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January 23, 2014

KLITZMAN: Remembering history for what it is

Years ago one of my doctoral professors introduced me to the term “Recreating History.” In other words, changing what actually did happen to fit today’s (or tomorrow’s) purposes. In my opinion, this concept totally fits what some are trying to do in terms of religion and its place in our country’s history and development. I have been reflecting on how this recreating of history has impacted our celebrations.

I think of the time span of mid-October through early January as the “Holiday Season.” During this time frame, we enjoy a mixture of “civic” as swell as “faith-based” holidays. The term “mixture” may be a bit generous given our country’s roots and the basic, fundamental concepts by which we became a country which were most certainly interwoven with religion.

It is well documented that the United States was founded in large part to allow for freedom of religious expression. The term Judeo-Christian comes to mind! Many of the wonderful holidays we celebrate have religious overtones and actually were started as strictly religious holidays. The civic part came about later.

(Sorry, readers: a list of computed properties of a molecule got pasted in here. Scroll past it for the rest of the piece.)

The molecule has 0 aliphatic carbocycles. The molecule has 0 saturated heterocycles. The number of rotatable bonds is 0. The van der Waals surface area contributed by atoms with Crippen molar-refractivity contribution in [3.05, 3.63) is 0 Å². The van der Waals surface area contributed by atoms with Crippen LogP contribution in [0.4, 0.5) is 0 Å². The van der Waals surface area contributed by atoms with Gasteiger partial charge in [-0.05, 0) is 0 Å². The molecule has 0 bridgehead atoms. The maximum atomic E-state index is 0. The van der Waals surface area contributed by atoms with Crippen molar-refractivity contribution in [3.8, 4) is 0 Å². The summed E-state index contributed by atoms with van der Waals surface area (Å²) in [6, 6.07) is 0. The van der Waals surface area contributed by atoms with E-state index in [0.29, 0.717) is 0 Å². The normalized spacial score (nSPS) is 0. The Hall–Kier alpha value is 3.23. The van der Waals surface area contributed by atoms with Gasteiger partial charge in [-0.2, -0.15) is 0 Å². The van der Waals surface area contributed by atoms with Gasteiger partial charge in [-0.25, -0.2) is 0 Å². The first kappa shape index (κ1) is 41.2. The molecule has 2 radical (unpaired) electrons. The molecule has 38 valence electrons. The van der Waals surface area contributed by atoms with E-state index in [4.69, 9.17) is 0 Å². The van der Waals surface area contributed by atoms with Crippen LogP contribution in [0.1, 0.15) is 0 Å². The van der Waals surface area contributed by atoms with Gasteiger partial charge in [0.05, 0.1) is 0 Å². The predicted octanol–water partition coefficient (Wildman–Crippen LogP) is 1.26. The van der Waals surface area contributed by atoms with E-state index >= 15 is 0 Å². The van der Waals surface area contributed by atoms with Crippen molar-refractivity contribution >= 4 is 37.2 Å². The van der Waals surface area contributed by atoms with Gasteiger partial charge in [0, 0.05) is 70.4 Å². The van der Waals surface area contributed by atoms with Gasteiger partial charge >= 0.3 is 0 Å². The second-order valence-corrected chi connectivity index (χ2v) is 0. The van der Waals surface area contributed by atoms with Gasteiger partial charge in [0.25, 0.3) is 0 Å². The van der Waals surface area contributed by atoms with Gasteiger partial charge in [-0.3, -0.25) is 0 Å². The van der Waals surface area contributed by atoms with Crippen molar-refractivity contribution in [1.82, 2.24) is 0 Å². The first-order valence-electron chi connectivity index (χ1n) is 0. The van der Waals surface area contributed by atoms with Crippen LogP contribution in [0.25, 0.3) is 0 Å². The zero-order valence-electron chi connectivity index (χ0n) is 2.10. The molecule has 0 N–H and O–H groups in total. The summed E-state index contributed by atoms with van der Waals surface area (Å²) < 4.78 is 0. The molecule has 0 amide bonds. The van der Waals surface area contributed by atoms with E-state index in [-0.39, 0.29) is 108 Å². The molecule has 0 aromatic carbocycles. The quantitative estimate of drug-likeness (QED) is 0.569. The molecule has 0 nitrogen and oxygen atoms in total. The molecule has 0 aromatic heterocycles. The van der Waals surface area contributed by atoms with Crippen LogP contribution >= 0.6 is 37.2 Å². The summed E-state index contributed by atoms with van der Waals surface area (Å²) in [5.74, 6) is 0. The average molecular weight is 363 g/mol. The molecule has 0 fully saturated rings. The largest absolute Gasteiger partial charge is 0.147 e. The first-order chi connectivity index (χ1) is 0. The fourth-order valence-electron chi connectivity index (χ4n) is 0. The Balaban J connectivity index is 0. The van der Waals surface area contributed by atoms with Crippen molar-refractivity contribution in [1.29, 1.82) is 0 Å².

Halloween has become one of the biggest civic holidays of the year. There are near-record sales for candy and costumes, cards, decorations, etc. This very popular civic holiday has its roots in the religious observance of All Hallow’s Eve which was originally established to recognize and remember the dead, including saints, martyrs, and the faithfully departed believers. Today Halloween is primarily celebrated as a civic holiday. That is OK as long as we understand its religious roots.

Some of my fondest memories of Thanksgiving depict the Pilgrims and Native Americans sharing a meal of thanks, each praying to a Being/Spirit greater than themselves. Were they saying the same prayer? No. Were they expressing the same basic concepts of belief? I have to say yes. Today Thanksgiving is a well observed civic holiday; but, again, don’t forget its roots are faith-based.

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